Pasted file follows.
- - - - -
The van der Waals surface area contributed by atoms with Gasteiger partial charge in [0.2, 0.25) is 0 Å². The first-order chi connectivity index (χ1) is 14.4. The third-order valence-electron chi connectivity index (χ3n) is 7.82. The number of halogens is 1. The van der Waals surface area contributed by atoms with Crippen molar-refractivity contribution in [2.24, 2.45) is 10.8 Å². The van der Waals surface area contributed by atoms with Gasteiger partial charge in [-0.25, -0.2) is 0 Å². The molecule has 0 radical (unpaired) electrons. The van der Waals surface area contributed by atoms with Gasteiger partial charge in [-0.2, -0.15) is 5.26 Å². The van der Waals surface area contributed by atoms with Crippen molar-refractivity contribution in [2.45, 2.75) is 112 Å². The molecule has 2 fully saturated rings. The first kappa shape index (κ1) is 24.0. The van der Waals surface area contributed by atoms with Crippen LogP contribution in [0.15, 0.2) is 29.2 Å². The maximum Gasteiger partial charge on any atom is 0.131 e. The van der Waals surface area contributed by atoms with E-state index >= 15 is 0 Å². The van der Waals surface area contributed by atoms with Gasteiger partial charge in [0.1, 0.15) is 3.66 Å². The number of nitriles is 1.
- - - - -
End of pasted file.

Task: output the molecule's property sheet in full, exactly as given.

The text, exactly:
The van der Waals surface area contributed by atoms with Gasteiger partial charge in [0.2, 0.25) is 0 Å². The first-order chi connectivity index (χ1) is 14.4. The third-order valence-electron chi connectivity index (χ3n) is 7.82. The number of halogens is 1. The van der Waals surface area contributed by atoms with Crippen molar-refractivity contribution in [2.24, 2.45) is 10.8 Å². The van der Waals surface area contributed by atoms with Gasteiger partial charge in [-0.25, -0.2) is 0 Å². The molecule has 0 radical (unpaired) electrons. The van der Waals surface area contributed by atoms with Gasteiger partial charge in [-0.2, -0.15) is 5.26 Å². The van der Waals surface area contributed by atoms with Crippen molar-refractivity contribution in [2.45, 2.75) is 112 Å². The molecule has 2 fully saturated rings. The first kappa shape index (κ1) is 24.0. The van der Waals surface area contributed by atoms with Crippen LogP contribution in [0.15, 0.2) is 29.2 Å². The maximum Gasteiger partial charge on any atom is 0.131 e. The van der Waals surface area contributed by atoms with E-state index >= 15 is 0 Å². The van der Waals surface area contributed by atoms with Gasteiger partial charge in [0.1, 0.15) is 3.66 Å². The number of nitriles is 1.